During each annual time step, an individual’s potential somatic and gonadal growth is a function of its current length and genetically determined growth parameters (K and Lmax). However, an individual’s realized growth can be affected by stochastic and density-dependent processes which can cause realized growth to either exceed or fall below potential growth. Further, whereas mature or maturing individuals can allocate energy to both somatic and gonadal tissue, immature individuals can only allocate energy to somatic tissue. To facilitate these different growth possibilities, during each time step we calculate an individual’s potential growth and then use this as a basis for calculating realized growth of both somatic and gonadal tissue.
We assume a base allometric relationship between fish length (L, mm) and somatic weight (WS, g):
Further, we assume the expected gonadal weight (WG, g) to be a proportion (P) of expected somatic weight:
with different parameter values for males and females. We select parameters for eqn (4) (Table 1) to allow for greater gonad weight for females as compared to males and increased gonadal investment with length, i.e., patterns observed for a plethora of fish species (e.g., walleye; Moles et al. 2008).
Table 1. Parameters and coefficients used for baseline and initiation simulations.
|Parameters or coefficients ||Mean value (range)|
|MRNs (mm)||400 (150–750)|
|K (year−1)||0.3 (0.02–0.65)*|
|Lmax (mm)||622 (400–800)*|
|a (g mm−b)||0.00003|
|c, d, and f (mm−1) for males||0.03, 4.0, 0.008|
|c, d, and f (mm−1) for females||0.15, 20.0, 0.01|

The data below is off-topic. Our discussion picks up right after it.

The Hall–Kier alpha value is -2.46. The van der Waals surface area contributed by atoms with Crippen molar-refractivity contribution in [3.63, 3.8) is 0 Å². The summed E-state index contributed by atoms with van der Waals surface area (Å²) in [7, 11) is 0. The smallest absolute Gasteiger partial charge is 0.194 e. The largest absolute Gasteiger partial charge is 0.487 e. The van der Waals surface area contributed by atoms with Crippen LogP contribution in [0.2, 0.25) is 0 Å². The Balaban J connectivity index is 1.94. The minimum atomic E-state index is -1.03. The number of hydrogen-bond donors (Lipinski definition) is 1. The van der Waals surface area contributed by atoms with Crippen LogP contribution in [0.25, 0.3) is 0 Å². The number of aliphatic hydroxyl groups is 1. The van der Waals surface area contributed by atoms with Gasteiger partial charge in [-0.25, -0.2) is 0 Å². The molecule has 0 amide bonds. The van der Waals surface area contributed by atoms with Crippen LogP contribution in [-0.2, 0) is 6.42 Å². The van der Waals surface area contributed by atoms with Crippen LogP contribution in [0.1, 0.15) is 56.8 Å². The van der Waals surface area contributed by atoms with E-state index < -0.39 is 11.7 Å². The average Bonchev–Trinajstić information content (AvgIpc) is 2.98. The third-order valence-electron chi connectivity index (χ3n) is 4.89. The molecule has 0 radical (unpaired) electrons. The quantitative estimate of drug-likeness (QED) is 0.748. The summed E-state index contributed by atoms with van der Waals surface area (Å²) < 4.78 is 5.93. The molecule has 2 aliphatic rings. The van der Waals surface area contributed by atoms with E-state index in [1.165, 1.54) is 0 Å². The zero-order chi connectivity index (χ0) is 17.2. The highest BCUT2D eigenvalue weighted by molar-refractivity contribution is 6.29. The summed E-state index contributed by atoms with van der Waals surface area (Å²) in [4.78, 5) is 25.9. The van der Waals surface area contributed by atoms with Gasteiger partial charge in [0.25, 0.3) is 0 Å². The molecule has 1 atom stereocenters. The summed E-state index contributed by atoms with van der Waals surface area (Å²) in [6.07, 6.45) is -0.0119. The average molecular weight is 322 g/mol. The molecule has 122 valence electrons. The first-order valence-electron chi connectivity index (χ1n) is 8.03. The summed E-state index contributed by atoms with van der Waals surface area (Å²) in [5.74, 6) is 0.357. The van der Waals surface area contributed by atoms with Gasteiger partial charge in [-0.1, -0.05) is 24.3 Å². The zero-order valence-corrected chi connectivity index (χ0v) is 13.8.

|G (g year−1.5)||0.0005|
|β||5.5 × 10−12|
|εR||1.0 (0, 4.05)†|
|C (deterministic; g)||2.0 × 1011|
|C (stochastic; g)||1.5 × 1011–2.5 × 1011 (5 × 1010, 3.5 × 1011)|
We assume that total (somatic and gonadal) annual potential growth by an individual is a function of individual length, and that maturation status dictates the proportion of growth allocated toward somatic and gonadal tissue. Each year, we calculate a mature individual’s total growth potential (GPT, g) as the sum of potential somatic growth (GPS, g) and gonadal growth (GPG, g). A mature individual’s length is expected to increase (ΔL) as a function of its length at the beginning of a year (Lt):
Thus, the potential somatic growth for a mature individual is,
and its potential gonadal growth is,
Total realized growth (GRT, g) is then calculated by multiplying an individual’s total growth potential (GPT) by a term (ADJ) which encapsulates density dependent and stochastic processes:
where C is mean population carrying capacity (2 × 1011 g), εC is a uniform random number between 0.5 and 1.5, Wi and Ni are the somatic weight and number of individuals represented by super-individual i, respectively, and ψ is a fluctuating variable (a sine function varied from −5 × 1010 to +5 × 1010 g) representing inter-annual growth variation in 20-year cycles. With variation in ADJ, individual growth may be suppressed (ADJ < 1) or compensated (ADJ > 1). To bound potential growth rates, ADJ can take values between 0.25 and 2.5.
Total realized growth GRT is partitioned between somatic and gonadal growth. Allocation to somatic and gonadal growth is determined by (i) current length and weight of fish and (ii) total realized growth. If GRT is sufficient, growth of both soma and gonads occurs, the allometric relationship is maintained (eqn 3) and there is full allocation to gonadal growth (eqn 4). Otherwise, allocation to soma and/or gonads is reduced.
We compare the sum (WS+G, g) of an individual’s expected somatic weight (WS, i.e., given its length at the beginning of the year, eqn 3) and gonadal weight (WG, g, i.e., given its length at the beginning of the year, eqn 4) versus its new total weight (WT, g), i.e., the sum of its weight at the beginning of the year and GRT. If growth is sufficient, i.e., WT ≥ WS+G, then an individual would grow in somatic weight [WS(t+1), g], gonadal weight before spawning [WG(′), g], and length [L(t+1)]: